There's no doubt in my mind that Sarah J. Maas is an extremely talented storyteller. As a debut novel, Throne of Glass made it clear that she was something special as a writer and in Crown of Midnight Maas only goes on to show just what she is capable of. Her world building and eye for detail paints a sensational picture of this fantasy world that completely draws the reader in. Weaving together danger and political intrigue, Maas manages to twist together a story where you never know what will happen next; drawing the reader on an emotionally charged journey where the adrenaline pumps the whole way through.
Told in the third person, Maas allows readers to witness the story unfold through the eyes of her numerous layered characters. Understandably Celaena, Dorian and Chaol are the most focal voices, although others pop up from time to time. Celaena continues to captivate readers with her dual nature and her contradictions; deadly assassin mingles with womanly innocence where Celaena is concerned, although a manner of startling developments within the story shake Celaena's foundation and drastically alter her desires within Crown of Midnight.
I honestly very much enjoy reading about Celaena's journey within this series, but boy does Sarah J. Maas know how to put her characters through the wringer at times. Crown of Midnight really is emotionally charged with Celaena experiencing so much joy, love and betrayal in this novel. Her pain leads her to make some drastic choices and Maas makes her readers feel every one, especially those who have a pertinent for Chaol, as he and Celaena's relationship takes a shocking turn.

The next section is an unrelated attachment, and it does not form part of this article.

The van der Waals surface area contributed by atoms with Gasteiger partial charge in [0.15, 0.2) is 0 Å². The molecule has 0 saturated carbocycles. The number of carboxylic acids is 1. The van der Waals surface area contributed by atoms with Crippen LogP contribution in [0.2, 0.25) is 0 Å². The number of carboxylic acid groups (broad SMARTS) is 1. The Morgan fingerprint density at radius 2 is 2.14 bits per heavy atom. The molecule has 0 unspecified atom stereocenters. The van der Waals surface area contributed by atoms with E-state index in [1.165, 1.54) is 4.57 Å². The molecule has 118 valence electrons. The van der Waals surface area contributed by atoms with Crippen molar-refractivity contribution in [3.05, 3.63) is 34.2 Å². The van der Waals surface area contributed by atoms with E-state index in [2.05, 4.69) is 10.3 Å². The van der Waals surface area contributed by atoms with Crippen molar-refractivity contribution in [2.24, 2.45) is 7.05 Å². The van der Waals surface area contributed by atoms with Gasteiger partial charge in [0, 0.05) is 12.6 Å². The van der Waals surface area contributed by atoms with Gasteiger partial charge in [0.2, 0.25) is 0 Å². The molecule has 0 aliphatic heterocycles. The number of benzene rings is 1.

Dorian and Chaol continue to stand by Celaena's side, the Crown Prince and the Captian of the Guard, two best friends who both love the same woman. Personally, I adore Chaol and Maas had me wanting to throw the book across the room at times with her developments, but there's no denying some of them make for sensationally emotional reading. As for Dorian, he is proving time and time again why he would make an amazing King should he get the chance and there's no doubt in my mind that should he take power he would change things forever. I can only hope this is something we see from Maas in one of the future novels.
Painful at times, heartbreaking and addictive to behold, Crown of Midnight is an excellent follow up to it's predecessor. Sarah J. Maas knows how to draw readers in and leave them begging for more, and with Crown of Midnight endings with a big discovery, I'm looking forward to beginning the next installment, Heir of Fire next.